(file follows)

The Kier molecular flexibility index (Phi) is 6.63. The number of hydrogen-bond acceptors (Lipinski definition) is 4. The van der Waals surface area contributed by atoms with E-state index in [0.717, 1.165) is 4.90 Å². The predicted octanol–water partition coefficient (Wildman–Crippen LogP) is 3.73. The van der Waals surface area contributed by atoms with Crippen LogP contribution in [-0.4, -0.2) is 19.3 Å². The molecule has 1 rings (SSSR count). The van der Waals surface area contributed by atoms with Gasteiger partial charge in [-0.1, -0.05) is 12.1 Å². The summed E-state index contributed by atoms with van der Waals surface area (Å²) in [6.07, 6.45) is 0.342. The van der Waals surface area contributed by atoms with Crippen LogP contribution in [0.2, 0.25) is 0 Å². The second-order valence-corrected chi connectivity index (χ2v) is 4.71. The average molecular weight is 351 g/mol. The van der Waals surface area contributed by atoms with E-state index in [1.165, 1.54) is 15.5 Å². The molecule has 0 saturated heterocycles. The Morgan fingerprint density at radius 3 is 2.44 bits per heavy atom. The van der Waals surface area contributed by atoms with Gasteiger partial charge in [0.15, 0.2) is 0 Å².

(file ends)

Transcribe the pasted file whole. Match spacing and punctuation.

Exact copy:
The Kier molecular flexibility index (Phi) is 6.63. The number of hydrogen-bond acceptors (Lipinski definition) is 4. The van der Waals surface area contributed by atoms with E-state index in [0.717, 1.165) is 4.90 Å². The predicted octanol–water partition coefficient (Wildman–Crippen LogP) is 3.73. The van der Waals surface area contributed by atoms with Crippen LogP contribution in [-0.4, -0.2) is 19.3 Å². The molecule has 1 rings (SSSR count). The van der Waals surface area contributed by atoms with Gasteiger partial charge in [-0.1, -0.05) is 12.1 Å². The summed E-state index contributed by atoms with van der Waals surface area (Å²) in [6.07, 6.45) is 0.342. The van der Waals surface area contributed by atoms with Crippen LogP contribution in [0.2, 0.25) is 0 Å². The second-order valence-corrected chi connectivity index (χ2v) is 4.71. The average molecular weight is 351 g/mol. The van der Waals surface area contributed by atoms with E-state index in [1.165, 1.54) is 15.5 Å². The molecule has 0 saturated heterocycles. The Morgan fingerprint density at radius 3 is 2.44 bits per heavy atom. The van der Waals surface area contributed by atoms with Gasteiger partial charge in [0.15, 0.2) is 0 Å².